The Returns At Voltas (NSE:VOLTAS) Provide Us With Signs Of What's To Come

By
Simply Wall St
Published
October 22, 2020
NSEI:VOLTAS

To find a multi-bagger stock, what are the underlying trends we should look for in a business? In a perfect world, we'd like to see a company investing more capital into its business and ideally the returns earned from that capital are also increasing. Put simply, these types of businesses are compounding machines, meaning they are continually reinvesting their earnings at ever-higher rates of return. However, after briefly looking over the numbers, we don't think Voltas (NSE:VOLTAS) has the makings of a multi-bagger going forward, but let's have a look at why that may be.

Understanding Return On Capital Employed (ROCE)

Just to clarify if you're unsure, ROCE is a metric for evaluating how much pre-tax income (in percentage terms) a company earns on the capital invested in its business. The formula for this calculation on Voltas is:

Return on Capital Employed = Earnings Before Interest and Tax (EBIT) ÷ (Total Assets - Current Liabilities)

0.11 = ₹4.7b ÷ (₹82b - ₹37b) (Based on the trailing twelve months to June 2020).

So, Voltas has an ROCE of 11%. On its own, that's a standard return, however it's much better than the 8.8% generated by the Construction industry.

Check out our latest analysis for Voltas

roce
NSEI:VOLTAS Return on Capital Employed October 22nd 2020

Above you can see how the current ROCE for Voltas compares to its prior returns on capital, but there's only so much you can tell from the past. If you'd like to see what analysts are forecasting going forward, you should check out our free report for Voltas.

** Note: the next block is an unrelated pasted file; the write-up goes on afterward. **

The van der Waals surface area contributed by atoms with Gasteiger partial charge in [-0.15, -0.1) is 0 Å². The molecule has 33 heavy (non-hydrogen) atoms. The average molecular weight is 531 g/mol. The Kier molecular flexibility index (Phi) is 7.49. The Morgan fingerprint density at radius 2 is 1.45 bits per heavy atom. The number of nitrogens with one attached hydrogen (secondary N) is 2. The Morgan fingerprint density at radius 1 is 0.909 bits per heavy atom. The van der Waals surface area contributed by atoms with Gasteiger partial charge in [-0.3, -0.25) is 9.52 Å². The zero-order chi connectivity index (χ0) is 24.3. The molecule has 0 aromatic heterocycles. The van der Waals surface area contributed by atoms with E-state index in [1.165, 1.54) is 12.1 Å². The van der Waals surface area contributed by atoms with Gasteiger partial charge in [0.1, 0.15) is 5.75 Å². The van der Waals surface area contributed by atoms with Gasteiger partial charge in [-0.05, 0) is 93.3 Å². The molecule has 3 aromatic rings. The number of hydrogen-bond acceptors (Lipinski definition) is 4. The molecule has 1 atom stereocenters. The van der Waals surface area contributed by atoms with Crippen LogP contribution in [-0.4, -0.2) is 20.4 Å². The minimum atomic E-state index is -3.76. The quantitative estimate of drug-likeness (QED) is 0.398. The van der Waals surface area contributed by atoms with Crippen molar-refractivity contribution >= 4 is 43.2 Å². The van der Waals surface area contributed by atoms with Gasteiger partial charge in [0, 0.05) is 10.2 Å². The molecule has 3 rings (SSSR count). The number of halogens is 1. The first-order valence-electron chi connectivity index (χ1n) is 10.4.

The Trend Of ROCE

In terms of Voltas' historical ROCE movements, the trend isn't fantastic. To be more specific, ROCE has fallen from 19% over the last five years. And considering revenue has dropped while employing more capital, we'd be cautious. This could mean that the business is losing its competitive advantage or market share, because while more money is being put into ventures, it's actually producing a lower return - "less bang for their buck" per se.

On a separate but related note, it's important to know that Voltas has a current liabilities to total assets ratio of 46%, which we'd consider pretty high. This effectively means that suppliers (or short-term creditors) are funding a large portion of the business, so just be aware that this can introduce some elements of risk. Ideally we'd like to see this reduce as that would mean fewer obligations bearing risks.

What We Can Learn From Voltas' ROCE

We're a bit apprehensive about Voltas because despite more capital being deployed in the business, returns on that capital and sales have both fallen. The market must be rosy on the stock's future because even though the underlying trends aren't too encouraging, the stock has soared 150%. Regardless, we don't feel to comfortable with the fundamentals so we'd be steering clear of this stock for now.

Voltas could be trading at an attractive price in other respects, so you might find our free intrinsic value estimation on our platform quite valuable.

While Voltas isn't earning the highest return, check out this free list of companies that are earning high returns on equity with solid balance sheets.

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This article by Simply Wall St is general in nature. It does not constitute a recommendation to buy or sell any stock, and does not take account of your objectives, or your financial situation. We aim to bring you long-term focused analysis driven by fundamental data. Note that our analysis may not factor in the latest price-sensitive company announcements or qualitative material. Simply Wall St has no position in any stocks mentioned.
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